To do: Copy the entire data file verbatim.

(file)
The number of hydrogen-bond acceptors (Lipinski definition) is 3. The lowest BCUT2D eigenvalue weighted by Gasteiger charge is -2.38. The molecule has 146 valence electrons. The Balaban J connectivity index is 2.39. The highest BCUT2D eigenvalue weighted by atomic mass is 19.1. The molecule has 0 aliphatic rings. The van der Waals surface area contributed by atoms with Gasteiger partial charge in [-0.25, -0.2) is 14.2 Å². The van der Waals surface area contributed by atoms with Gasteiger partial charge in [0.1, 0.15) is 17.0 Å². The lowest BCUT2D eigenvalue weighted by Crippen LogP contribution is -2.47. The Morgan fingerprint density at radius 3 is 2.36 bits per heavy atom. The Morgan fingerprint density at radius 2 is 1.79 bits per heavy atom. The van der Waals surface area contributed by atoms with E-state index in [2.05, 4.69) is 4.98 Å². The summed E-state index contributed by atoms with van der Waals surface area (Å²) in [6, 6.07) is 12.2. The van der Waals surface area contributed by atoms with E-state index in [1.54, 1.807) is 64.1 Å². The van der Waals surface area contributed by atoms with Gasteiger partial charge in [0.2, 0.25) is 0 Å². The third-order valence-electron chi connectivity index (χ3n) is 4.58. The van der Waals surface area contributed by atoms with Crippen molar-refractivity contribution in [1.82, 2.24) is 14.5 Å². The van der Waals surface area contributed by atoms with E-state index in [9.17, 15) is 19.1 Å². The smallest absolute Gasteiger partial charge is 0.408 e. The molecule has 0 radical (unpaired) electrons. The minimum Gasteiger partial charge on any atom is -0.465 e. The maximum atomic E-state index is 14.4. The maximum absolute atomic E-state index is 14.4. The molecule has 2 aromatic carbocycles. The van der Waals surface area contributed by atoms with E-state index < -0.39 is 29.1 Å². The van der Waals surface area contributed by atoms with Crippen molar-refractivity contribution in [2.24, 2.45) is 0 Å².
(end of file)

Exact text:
The number of hydrogen-bond acceptors (Lipinski definition) is 3. The lowest BCUT2D eigenvalue weighted by Gasteiger charge is -2.38. The molecule has 146 valence electrons. The Balaban J connectivity index is 2.39. The highest BCUT2D eigenvalue weighted by atomic mass is 19.1. The molecule has 0 aliphatic rings. The van der Waals surface area contributed by atoms with Gasteiger partial charge in [-0.25, -0.2) is 14.2 Å². The van der Waals surface area contributed by atoms with Gasteiger partial charge in [0.1, 0.15) is 17.0 Å². The lowest BCUT2D eigenvalue weighted by Crippen LogP contribution is -2.47. The Morgan fingerprint density at radius 3 is 2.36 bits per heavy atom. The Morgan fingerprint density at radius 2 is 1.79 bits per heavy atom. The van der Waals surface area contributed by atoms with E-state index in [2.05, 4.69) is 4.98 Å². The summed E-state index contributed by atoms with van der Waals surface area (Å²) in [6, 6.07) is 12.2. The van der Waals surface area contributed by atoms with E-state index in [1.54, 1.807) is 64.1 Å². The van der Waals surface area contributed by atoms with Gasteiger partial charge in [0.2, 0.25) is 0 Å². The third-order valence-electron chi connectivity index (χ3n) is 4.58. The van der Waals surface area contributed by atoms with Crippen molar-refractivity contribution in [1.82, 2.24) is 14.5 Å². The van der Waals surface area contributed by atoms with E-state index in [9.17, 15) is 19.1 Å². The smallest absolute Gasteiger partial charge is 0.408 e. The molecule has 0 radical (unpaired) electrons. The minimum Gasteiger partial charge on any atom is -0.465 e. The maximum atomic E-state index is 14.4. The maximum absolute atomic E-state index is 14.4. The molecule has 2 aromatic carbocycles. The van der Waals surface area contributed by atoms with E-state index < -0.39 is 29.1 Å². The van der Waals surface area contributed by atoms with Crippen molar-refractivity contribution in [2.24, 2.45) is 0 Å².